The details in this post are based on The Netflix Tech Blog post titled “Towards a Reliable Device Management Platform”.
The Media & Entertainment (M&E) industry is extremely profitable – it has raked in billions of dollars each year for the last several years. The U.S. M&E industry is the largest in the world, valued at $660 billion (of the $2 trillion global market) despite seeing a 7.3% year-on-year decline in 2020 due to the pandemic.
While the pandemic accelerated existing trends (i.e. the streaming subscription model), it halted others (i.e. box office sales). Many M&E companies had to pivot their business model to stay competitive. For example, we saw several studios release first-run movies directly to streaming services, which allowed them to expand to an even larger audience.
The M&E industry is on the rebound from 2020, and major players are figuring out new ways to build relationships with customers that last years, not weeks. One thing that’s been clear is the importance of creating an agile business model that allows you to iterate on new ideas and quickly adapt to market changes driven by customer demands.
As you can imagine, this is an industry that is built on delivering an excellent customer experience. End-users expect a steady stream of high quality content, recommendations tailored to their preferences, and a fast, flawless UX.
The M&E companies that thrive develop environments where they can test new ideas, and respond to changing customer demands. The goal is to develop applications and services that delight current customers and attract new customers.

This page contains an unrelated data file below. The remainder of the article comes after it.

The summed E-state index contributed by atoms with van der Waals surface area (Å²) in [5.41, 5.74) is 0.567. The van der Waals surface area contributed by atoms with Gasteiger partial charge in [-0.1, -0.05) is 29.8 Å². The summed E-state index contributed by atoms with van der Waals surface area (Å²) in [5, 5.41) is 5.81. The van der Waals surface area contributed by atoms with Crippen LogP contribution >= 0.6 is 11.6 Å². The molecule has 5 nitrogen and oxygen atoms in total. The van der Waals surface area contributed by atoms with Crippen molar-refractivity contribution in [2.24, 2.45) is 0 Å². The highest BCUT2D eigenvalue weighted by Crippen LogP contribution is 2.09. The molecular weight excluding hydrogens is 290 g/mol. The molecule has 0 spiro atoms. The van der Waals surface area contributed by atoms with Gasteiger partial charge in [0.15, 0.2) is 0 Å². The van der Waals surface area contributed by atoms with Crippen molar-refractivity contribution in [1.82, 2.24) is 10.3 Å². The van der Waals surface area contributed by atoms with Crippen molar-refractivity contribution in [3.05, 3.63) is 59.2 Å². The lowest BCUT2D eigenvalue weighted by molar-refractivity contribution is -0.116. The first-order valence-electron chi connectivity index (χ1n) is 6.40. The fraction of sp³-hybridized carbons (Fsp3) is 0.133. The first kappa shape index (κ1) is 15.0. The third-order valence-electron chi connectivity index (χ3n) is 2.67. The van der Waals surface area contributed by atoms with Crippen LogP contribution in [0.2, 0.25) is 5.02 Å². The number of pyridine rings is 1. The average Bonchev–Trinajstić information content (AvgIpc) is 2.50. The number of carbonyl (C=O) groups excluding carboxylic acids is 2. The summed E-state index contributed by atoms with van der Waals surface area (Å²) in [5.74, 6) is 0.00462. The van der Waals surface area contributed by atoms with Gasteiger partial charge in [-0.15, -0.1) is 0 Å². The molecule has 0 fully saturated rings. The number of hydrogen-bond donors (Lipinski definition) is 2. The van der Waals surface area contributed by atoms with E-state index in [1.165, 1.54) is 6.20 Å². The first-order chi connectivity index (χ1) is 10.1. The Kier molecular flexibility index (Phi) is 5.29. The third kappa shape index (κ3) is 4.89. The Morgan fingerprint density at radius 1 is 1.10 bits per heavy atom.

For their development teams, this creates two significant challenges:
Resolving these challenges requires looking carefully at the technologies that are powering their applications and services. And the most critical foundation of these technologies is the database.
Modern database solutions have to work with the cloud. They also have to be able to scale horizontally without compromising data correctness and availability. They can’t add any operational complexity because it will slow development cycles and frustrate teams. So, when it comes to the database, that’s the challenge: how can we build something that’s cloud-based and scalable but also simple to implement and operate?
Netflix is invested in “continually improving their products so they can deliver more joy and satisfaction to their members”. To make this possible, not only does Netflix foster a culture of experimentation, but they also invest in infrastructure that is built to support and scale successful experiments.
Let’s look at one example. One area where Netflix has succeeded in delighting users is device availability – you can log in and watch Netflix from almost any device with a screen. That’s thanks in part to Netflix’s Partner Infrastructure Team, which is in charge of building and maintaining the Device Management Platform. That platform is the foundation for Netflix Test Studio (NTS), a cloud-based automation framework that lets developers remote control “Netflix Ready Devices”. This platform is designed to handle device management at scale.